Fighting a bushfire, outback Australia style

At the end of August I heard about a bush fire that was threatening a life time of work at Kachana Station, a 77,500 hectare totally isolated property which is owned by good friends of mine. My brother was going out to fly the helicopter to transport volunteer fire fighters around the mountains and valleys surrounding the homestead so I went out as one of those volunteers.

The fire had been deliberately lit (as per usual) over a week previously. Volunteers had been coming and going but they were exhausted so it was good to be able to go out with another bloke to replace some of the exhausted men coming back to town.

To read more about the interesting work going on at Kachana Station you can read about it here: Kachana Station

We flew out in a fixed wing aircraft (no road access) with Chris, the owner, who along with only one other person has ever landed on the precarious airstrip situated deep in a valley. With another look at the fire from the air on our way in to land, Chris decided it was time to cut his losses and back burn to save what he could. The previous weeks hard yakka had taken its toll and it was a very hard decision for him to make. So instead of getting straight into the action our roles quickly changed. That first afternoon we could do nothing but watch my brother and Chris as they flew low over the rugged landscape dropping incendiaries in a formation to start the back burning process.

They ended up doing three trips due to various equipment malfunctions, one quite hilarious, but eventually it was done right on last light.

Kachana Station fighting bush firesThe back burning had done the job but some parts had not gone in the right direction and needed to be put out. Chris used a back pack air blower while I followed up the rear with a back pack water tank.

Here is a short video clip showing them taking off for the first run.

It was early to bed that night while the fire burnt up the mountain slopes and early to rise at 4am to get ready for a busy day. The day dawned very still and smokey.

Kachana Station fighting bush fires

One team was flown to one site while Chris and I went in another direction.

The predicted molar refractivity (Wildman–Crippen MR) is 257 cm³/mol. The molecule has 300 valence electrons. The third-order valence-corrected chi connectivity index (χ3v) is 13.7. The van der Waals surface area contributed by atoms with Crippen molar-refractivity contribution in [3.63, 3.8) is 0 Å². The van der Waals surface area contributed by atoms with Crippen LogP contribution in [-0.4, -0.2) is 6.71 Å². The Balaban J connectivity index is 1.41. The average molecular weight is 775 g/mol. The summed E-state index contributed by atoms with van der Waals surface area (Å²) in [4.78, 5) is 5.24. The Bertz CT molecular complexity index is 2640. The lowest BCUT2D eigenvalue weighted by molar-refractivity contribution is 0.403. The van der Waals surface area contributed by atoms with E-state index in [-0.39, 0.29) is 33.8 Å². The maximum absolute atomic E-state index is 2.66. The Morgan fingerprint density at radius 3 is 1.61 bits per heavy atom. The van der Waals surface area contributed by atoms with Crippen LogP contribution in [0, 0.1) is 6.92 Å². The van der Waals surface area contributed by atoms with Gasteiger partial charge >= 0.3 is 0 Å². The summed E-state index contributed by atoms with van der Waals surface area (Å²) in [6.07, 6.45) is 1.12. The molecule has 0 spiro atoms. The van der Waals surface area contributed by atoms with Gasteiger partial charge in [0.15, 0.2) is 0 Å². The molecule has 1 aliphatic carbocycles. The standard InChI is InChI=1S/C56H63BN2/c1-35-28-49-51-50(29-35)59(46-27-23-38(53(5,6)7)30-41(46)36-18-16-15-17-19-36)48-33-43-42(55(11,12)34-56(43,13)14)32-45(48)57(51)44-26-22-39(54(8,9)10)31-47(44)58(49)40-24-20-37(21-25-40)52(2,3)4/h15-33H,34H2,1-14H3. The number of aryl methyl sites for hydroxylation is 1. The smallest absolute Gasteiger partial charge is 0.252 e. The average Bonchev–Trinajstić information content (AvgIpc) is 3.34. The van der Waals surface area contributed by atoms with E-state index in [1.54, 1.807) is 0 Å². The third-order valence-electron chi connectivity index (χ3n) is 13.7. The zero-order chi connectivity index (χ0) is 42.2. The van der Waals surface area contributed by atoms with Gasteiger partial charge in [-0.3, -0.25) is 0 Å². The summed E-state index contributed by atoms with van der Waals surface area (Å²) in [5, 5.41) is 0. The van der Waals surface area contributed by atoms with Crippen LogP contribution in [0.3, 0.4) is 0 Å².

Kachana Station fighting bush fires

Kachana Station fighting bush fires

Here we are flying to our first position.

We clambered over all sorts of wild country and with 20kg on your back and temperatures reaching 40 degrees it was very hard work.

Kachana Station fighting bush fires


Kachana Station fighting bush fires

Thank fully every time I had to refill my back pack I did not have to walk very far to this tranquil location where I would drink a litre of water myself before trudging back up the mountain side.

Kachana Station fighting bush fires

I couldn’t believe it but by midday we all regrouped and were very satisfied with what we had achieved. If all went according to plan by the end of the day the small fires left burning would hopefully burn themselves out. That meant it was time to go heli fishing!

After a great lunch and a rest we cobbled together a little fishing equipment and quickly popped over to the Chamberlin River which still had some water left over from the previous wet season in isolated lagoons. Not being a fisherman I took a book and kept the chopper company while the others went off to try and catch dinner. Here is a pic of the almost dry river system that we landed at.

Chamberlin River Kachana Station

Immediately they had hooked a beauty but not quite we were after so after a bit of a tussle they managed to release it back into the water.

Catching a crocodile with a fishing line

While there was not much fishing success they did manage to land one decent sized Barramundi that we devoured that night for dinner over a few glasses of the delicious local brew, Kachana Gold.

Barramundi at Kachana Station

After a great dinner we all slept like logs. The next day after a quick flight to check that all the fires were out we headed back to Kununurra. To finish off my blog here are two photos from our flight home. One of the Dunham river and the other of the Kununurra Airport with Lake Kununurra in the foreground.

Dunham River

Kununurra Airport from a chopper over the Lake


3 responses to “Fighting a bushfire, outback Australia style

  1. Pingback: Fighting a bushfire, outback Australia style | Isaan Five O

  2. Fascinating ! “The fire had been deliberately lit (as per usual) over a week previously. ” who and why does this and what is the purpose of it ?…..So many fires in Australia just now…is a large proportion deliberate and if so who are they and do they ever catch them?
    thank goodness for the Helicopter !

    • Yes, a lot of people still believe that fire is part of nature and that the bush should be burn every year. Well it isn’t and it does tremendous damage. The land is so vast out here that bush fires are left to nearly always burn themselves out. They can easily take out bush that is 1,000,000 hectares in size and only a few dozen people would know about it. To fight this fire is highly unusual and only happened to save the land that Chris had already managed to keep fire out of for 20 years. That land is like a tropical paradise compared to the waste land all around it. The spring that I was filling up my water from has only recently started running again because of the work he has been doing.
      Fire are started every year on the surrounding properties by people who think it isn’t a big deal and do it to make it easier to get down to the river for a fish. 🙁

Leave a Reply